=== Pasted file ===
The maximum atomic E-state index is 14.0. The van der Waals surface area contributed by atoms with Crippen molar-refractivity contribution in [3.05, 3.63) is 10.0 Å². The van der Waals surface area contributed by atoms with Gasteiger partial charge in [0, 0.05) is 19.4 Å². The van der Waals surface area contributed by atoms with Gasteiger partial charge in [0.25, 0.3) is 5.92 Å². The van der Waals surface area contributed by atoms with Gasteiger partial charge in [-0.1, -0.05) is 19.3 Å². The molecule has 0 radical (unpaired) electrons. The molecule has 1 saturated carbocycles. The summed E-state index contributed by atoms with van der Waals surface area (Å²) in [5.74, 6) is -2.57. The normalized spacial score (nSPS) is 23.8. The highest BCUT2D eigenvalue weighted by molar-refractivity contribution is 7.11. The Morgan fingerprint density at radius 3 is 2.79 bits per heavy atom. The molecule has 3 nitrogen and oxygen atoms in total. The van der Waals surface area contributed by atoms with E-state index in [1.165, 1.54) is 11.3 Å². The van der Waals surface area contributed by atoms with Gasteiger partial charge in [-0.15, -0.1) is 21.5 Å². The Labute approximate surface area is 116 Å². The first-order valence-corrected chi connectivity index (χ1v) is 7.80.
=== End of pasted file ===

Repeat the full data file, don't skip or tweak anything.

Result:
The maximum atomic E-state index is 14.0. The van der Waals surface area contributed by atoms with Crippen molar-refractivity contribution in [3.05, 3.63) is 10.0 Å². The van der Waals surface area contributed by atoms with Gasteiger partial charge in [0, 0.05) is 19.4 Å². The van der Waals surface area contributed by atoms with Gasteiger partial charge in [0.25, 0.3) is 5.92 Å². The van der Waals surface area contributed by atoms with Gasteiger partial charge in [-0.1, -0.05) is 19.3 Å². The molecule has 0 radical (unpaired) electrons. The molecule has 1 saturated carbocycles. The summed E-state index contributed by atoms with van der Waals surface area (Å²) in [5.74, 6) is -2.57. The normalized spacial score (nSPS) is 23.8. The highest BCUT2D eigenvalue weighted by molar-refractivity contribution is 7.11. The Morgan fingerprint density at radius 3 is 2.79 bits per heavy atom. The molecule has 3 nitrogen and oxygen atoms in total. The van der Waals surface area contributed by atoms with E-state index in [1.165, 1.54) is 11.3 Å². The van der Waals surface area contributed by atoms with Gasteiger partial charge in [-0.15, -0.1) is 21.5 Å². The Labute approximate surface area is 116 Å². The first-order valence-corrected chi connectivity index (χ1v) is 7.80.